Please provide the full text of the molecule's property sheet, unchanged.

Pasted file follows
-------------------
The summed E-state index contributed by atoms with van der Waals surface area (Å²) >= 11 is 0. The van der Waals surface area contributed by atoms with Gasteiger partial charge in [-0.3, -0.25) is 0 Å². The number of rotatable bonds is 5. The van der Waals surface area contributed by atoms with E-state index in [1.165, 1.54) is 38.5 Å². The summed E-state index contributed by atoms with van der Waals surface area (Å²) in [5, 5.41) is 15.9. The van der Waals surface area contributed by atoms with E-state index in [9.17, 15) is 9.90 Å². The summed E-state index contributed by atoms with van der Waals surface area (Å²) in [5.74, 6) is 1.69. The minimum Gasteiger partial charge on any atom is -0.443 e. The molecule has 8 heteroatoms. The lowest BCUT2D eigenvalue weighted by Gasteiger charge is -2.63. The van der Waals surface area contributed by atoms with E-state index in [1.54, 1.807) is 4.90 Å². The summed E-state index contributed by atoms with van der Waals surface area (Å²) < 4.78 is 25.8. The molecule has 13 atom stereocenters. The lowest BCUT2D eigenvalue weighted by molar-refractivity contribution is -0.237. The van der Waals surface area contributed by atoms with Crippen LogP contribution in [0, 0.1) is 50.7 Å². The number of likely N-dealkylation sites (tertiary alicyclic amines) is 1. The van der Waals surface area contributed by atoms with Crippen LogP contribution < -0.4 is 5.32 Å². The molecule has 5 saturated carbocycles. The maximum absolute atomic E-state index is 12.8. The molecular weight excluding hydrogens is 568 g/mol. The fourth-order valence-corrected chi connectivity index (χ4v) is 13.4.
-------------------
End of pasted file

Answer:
The summed E-state index contributed by atoms with van der Waals surface area (Å²) >= 11 is 0. The van der Waals surface area contributed by atoms with Gasteiger partial charge in [-0.3, -0.25) is 0 Å². The number of rotatable bonds is 5. The van der Waals surface area contributed by atoms with E-state index in [1.165, 1.54) is 38.5 Å². The summed E-state index contributed by atoms with van der Waals surface area (Å²) in [5, 5.41) is 15.9. The van der Waals surface area contributed by atoms with E-state index in [9.17, 15) is 9.90 Å². The summed E-state index contributed by atoms with van der Waals surface area (Å²) in [5.74, 6) is 1.69. The minimum Gasteiger partial charge on any atom is -0.443 e. The molecule has 8 heteroatoms. The lowest BCUT2D eigenvalue weighted by Gasteiger charge is -2.63. The van der Waals surface area contributed by atoms with E-state index in [1.54, 1.807) is 4.90 Å². The summed E-state index contributed by atoms with van der Waals surface area (Å²) < 4.78 is 25.8. The molecule has 13 atom stereocenters. The lowest BCUT2D eigenvalue weighted by molar-refractivity contribution is -0.237. The van der Waals surface area contributed by atoms with Crippen LogP contribution in [0, 0.1) is 50.7 Å². The number of likely N-dealkylation sites (tertiary alicyclic amines) is 1. The van der Waals surface area contributed by atoms with Crippen LogP contribution < -0.4 is 5.32 Å². The molecule has 5 saturated carbocycles. The maximum absolute atomic E-state index is 12.8. The molecular weight excluding hydrogens is 568 g/mol. The fourth-order valence-corrected chi connectivity index (χ4v) is 13.4.